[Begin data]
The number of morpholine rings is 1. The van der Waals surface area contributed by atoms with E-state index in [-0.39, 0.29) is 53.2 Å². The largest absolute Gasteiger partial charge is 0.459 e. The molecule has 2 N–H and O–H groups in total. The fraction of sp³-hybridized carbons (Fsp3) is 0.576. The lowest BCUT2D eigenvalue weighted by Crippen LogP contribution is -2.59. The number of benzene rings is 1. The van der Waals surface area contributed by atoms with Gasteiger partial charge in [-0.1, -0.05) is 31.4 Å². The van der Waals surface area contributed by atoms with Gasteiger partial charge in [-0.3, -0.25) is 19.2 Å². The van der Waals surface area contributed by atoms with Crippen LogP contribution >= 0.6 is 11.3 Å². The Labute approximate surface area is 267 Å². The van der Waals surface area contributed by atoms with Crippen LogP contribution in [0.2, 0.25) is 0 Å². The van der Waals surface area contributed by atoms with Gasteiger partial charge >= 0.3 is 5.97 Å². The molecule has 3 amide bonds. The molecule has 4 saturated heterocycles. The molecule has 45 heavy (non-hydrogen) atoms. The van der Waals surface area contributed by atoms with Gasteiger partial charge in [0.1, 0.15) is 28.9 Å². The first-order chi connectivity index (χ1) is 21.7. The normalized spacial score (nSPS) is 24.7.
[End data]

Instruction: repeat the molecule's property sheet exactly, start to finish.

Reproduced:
The number of morpholine rings is 1. The van der Waals surface area contributed by atoms with E-state index in [-0.39, 0.29) is 53.2 Å². The largest absolute Gasteiger partial charge is 0.459 e. The molecule has 2 N–H and O–H groups in total. The fraction of sp³-hybridized carbons (Fsp3) is 0.576. The lowest BCUT2D eigenvalue weighted by Crippen LogP contribution is -2.59. The number of benzene rings is 1. The van der Waals surface area contributed by atoms with Gasteiger partial charge in [-0.1, -0.05) is 31.4 Å². The van der Waals surface area contributed by atoms with Gasteiger partial charge in [-0.3, -0.25) is 19.2 Å². The van der Waals surface area contributed by atoms with Crippen LogP contribution >= 0.6 is 11.3 Å². The Labute approximate surface area is 267 Å². The van der Waals surface area contributed by atoms with Crippen LogP contribution in [0.2, 0.25) is 0 Å². The van der Waals surface area contributed by atoms with Gasteiger partial charge >= 0.3 is 5.97 Å². The molecule has 3 amide bonds. The molecule has 4 saturated heterocycles. The molecule has 45 heavy (non-hydrogen) atoms. The van der Waals surface area contributed by atoms with Gasteiger partial charge in [0.1, 0.15) is 28.9 Å². The first-order chi connectivity index (χ1) is 21.7. The normalized spacial score (nSPS) is 24.7.